Wednesday, November 16, 2005
Guest Column: With bike lane system, two wheels better than four
By R. Nicholas Gerlich
In her Nov. 9 letter, Karissa Sims derided the city’s new bike lanes as being “silly” and “too far out in the street.” Furthermore, she questioned the expense of installing them because “I haven’t seen a single bike on them.”
Sims’ thinking reflects many misconceptions about bike lanes, which are a recent phenomenon in our city. Many residents probably do not have much experience cycling or driving in such systems, unless they have spent time in Denver, Colo.; Portland, Ore.; or Los Angeles, Calif. These cities have had extensive bike lane and path systems for many years, and motorists and cyclists are comfortable in their use.
I was a member of the Amarillo Hike & Bike Committee a couple of years ago. Our charge was to develop a master plan for cycling facilities in the city. We created a network of bicycle lanes and paths that we are now beginning to see laid across the city. When it is completed, we will have about 90 miles of dedicated cycling facilities.
The lanes Sims criticizes are installed correctly. They are supposed to be adjacent to the lane(s) used by motor vehicles and should only be near the curb when there is a no-parking lane. Compare, for example, the bike lane on Teckla Boulevard just north of 45th Avenue, a section with no streetside parking. The bike lane is between the motor vehicle lane and the curb, as it should be. But on Fulton Drive, the lane is sandwiched between a motor vehicle lane and a curbside parking lane. Again, this is as it should be, because streetside parking is allowed on Fulton.
There is nothing inherently dangerous in riding in such a lane. The Web site BicyclingInfo.org contains a wealth of information about bike paths and lanes and reports a study that shows that ” . . . striped lanes encouraged safer behavior by cyclists. Cyclists using the roads with a striped bike lane were less likely to ride on the sidewalk . . . less likely to ride against the flow of traffic and . . . more likely to obey stop signs and signals.”
Notice that the lanes caused cyclists to ride more safely. This is a direct benefit to motorists as well, because everyone’s behavior is more predictable. A free-for-all ensues without lane markings. The solid and dashed lines function to maintain order.
I have ridden extensively in large cities across the U.S. and can vouch for the integrity of our bike lane system. In fact, Amarillo will be a premier city when its bike lane system is complete. For a city of this size to have 90 miles of dedicated lanes is practically unheard of. We are transitioning from being hopelessly behind the curve to being far ahead of it.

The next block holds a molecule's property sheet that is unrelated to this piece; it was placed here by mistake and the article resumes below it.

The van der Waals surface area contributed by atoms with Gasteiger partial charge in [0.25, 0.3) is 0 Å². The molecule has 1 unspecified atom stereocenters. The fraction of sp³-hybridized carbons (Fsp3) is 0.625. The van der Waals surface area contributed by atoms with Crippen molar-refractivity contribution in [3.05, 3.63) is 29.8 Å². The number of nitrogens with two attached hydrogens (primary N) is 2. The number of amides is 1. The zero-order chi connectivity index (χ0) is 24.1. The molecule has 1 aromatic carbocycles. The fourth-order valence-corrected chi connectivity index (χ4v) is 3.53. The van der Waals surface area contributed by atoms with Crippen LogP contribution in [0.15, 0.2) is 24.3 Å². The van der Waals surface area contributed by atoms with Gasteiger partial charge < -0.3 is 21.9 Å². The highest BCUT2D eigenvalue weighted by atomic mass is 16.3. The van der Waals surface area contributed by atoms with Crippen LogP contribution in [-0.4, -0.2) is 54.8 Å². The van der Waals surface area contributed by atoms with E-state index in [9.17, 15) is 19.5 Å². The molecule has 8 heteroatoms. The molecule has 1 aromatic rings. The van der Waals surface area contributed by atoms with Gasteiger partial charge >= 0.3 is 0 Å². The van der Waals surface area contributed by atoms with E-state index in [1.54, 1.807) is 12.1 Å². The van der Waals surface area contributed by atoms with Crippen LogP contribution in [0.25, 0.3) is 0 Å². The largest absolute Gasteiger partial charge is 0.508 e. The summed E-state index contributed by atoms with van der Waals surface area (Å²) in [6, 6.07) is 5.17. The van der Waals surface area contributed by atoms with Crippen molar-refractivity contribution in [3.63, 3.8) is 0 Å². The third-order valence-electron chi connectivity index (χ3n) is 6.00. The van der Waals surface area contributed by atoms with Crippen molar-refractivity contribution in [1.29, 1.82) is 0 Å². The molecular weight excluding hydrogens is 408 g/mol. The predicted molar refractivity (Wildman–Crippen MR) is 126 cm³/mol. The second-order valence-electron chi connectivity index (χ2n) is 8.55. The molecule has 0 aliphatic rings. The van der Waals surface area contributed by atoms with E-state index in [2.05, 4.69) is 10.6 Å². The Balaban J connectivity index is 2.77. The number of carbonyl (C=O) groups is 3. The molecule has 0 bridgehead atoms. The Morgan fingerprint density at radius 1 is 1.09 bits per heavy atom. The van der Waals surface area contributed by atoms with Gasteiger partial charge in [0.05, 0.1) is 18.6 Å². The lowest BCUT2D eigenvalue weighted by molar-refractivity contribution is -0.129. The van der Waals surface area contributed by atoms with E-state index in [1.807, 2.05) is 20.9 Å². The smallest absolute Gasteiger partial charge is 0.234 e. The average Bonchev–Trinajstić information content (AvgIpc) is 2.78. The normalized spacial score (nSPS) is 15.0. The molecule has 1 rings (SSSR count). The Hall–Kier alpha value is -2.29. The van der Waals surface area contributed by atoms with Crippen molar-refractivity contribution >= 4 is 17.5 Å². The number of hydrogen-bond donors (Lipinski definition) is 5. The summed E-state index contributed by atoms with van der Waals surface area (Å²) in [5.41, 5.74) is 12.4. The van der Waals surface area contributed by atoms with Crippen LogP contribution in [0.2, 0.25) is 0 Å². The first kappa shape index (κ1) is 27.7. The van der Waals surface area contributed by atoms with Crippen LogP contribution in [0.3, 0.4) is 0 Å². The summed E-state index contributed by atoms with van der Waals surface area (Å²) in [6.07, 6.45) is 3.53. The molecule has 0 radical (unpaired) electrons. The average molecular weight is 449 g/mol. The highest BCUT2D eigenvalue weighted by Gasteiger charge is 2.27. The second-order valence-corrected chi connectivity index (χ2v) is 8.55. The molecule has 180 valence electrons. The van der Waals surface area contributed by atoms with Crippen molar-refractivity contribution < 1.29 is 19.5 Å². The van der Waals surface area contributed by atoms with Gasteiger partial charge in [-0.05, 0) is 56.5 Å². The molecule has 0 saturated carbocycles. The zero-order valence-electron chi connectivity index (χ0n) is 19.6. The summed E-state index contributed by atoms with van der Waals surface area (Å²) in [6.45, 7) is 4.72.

It takes forward thinking to implement such a system. Los Angeles, Portland and Denver have had extensive bicycle facilties for years.
Las Vegas , Nev. , is a recent addition to the ranks of bike-friendly cities. I spent several days there this fall and cycled daily on busy streets with bike lanes without ever leaving the city limits.
Cities like these are helping themselves by encouraging more people to ride their bikes to work and on errands. It’s not just about sports and fitness; the bike is also transportation. High gasoline prices are forcing us to reconsider the motor vehicle as a statement of our economic well-being. Cycling (or walking) are not just for people without the means to drive a car; saving money by using human transport just makes good sense.
The greatest benefit is that our children will be able to cycle more safely to school. The network will link our schools by bike lanes, helping eliminate congestion at schools twice each day. The National Safe Routes to School Partnership aspires to a nation in which children everywhere will be able to ride their bikes to school, thereby establishing healthy lifestyles at an early age. Never mind all the gas we’ll save. Amarillo will be on the cutting edge of this movement when our network is complete.
It will take a little time to ease into our new facilities. People can rethink their transportation options and figure out how they could actually ride to work (and still take along the requisite wardrobe), or go shopping. As with all things new, there is a period of misunderstanding and questioning. To imply that the current lack of usage suggests a failure and waste of money is premature, and flawed. One would not tear up a road that has little or no traffic. Nor should bike lanes be scrapped.
I ride the bike lanes several times a week – every time I cycle to Amarillo. Knowing that I played a small part in designing the network gives me great pride in our city and the leaders who want Amarillo to move forward.
R. Nicholas Gerlich, a member of BikeTexas’ board of directors, is associate professor of marketing at WTAMU. He resides in a rural area west of Canyon.
Copyright Amarillo Globe-News; full article reprinted with permission.